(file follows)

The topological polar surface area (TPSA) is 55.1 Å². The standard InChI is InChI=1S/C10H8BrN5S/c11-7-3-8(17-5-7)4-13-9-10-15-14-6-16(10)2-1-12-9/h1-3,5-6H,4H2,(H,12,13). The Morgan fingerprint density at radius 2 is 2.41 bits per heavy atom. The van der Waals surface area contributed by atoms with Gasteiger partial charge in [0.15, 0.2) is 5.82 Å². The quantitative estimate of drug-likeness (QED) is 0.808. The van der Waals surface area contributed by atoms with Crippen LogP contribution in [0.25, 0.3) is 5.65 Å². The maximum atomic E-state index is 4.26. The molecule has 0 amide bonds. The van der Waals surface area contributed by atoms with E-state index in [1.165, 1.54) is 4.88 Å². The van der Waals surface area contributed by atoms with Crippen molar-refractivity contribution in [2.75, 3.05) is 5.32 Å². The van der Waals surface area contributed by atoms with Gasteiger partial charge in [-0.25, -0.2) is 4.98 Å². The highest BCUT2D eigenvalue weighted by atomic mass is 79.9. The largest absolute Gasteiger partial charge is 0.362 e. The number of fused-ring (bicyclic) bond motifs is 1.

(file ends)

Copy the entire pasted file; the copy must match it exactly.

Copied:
The topological polar surface area (TPSA) is 55.1 Å². The standard InChI is InChI=1S/C10H8BrN5S/c11-7-3-8(17-5-7)4-13-9-10-15-14-6-16(10)2-1-12-9/h1-3,5-6H,4H2,(H,12,13). The Morgan fingerprint density at radius 2 is 2.41 bits per heavy atom. The van der Waals surface area contributed by atoms with Gasteiger partial charge in [0.15, 0.2) is 5.82 Å². The quantitative estimate of drug-likeness (QED) is 0.808. The van der Waals surface area contributed by atoms with Crippen LogP contribution in [0.25, 0.3) is 5.65 Å². The maximum atomic E-state index is 4.26. The molecule has 0 amide bonds. The van der Waals surface area contributed by atoms with E-state index in [1.165, 1.54) is 4.88 Å². The van der Waals surface area contributed by atoms with Crippen molar-refractivity contribution in [2.75, 3.05) is 5.32 Å². The van der Waals surface area contributed by atoms with Gasteiger partial charge in [-0.25, -0.2) is 4.98 Å². The highest BCUT2D eigenvalue weighted by atomic mass is 79.9. The largest absolute Gasteiger partial charge is 0.362 e. The number of fused-ring (bicyclic) bond motifs is 1.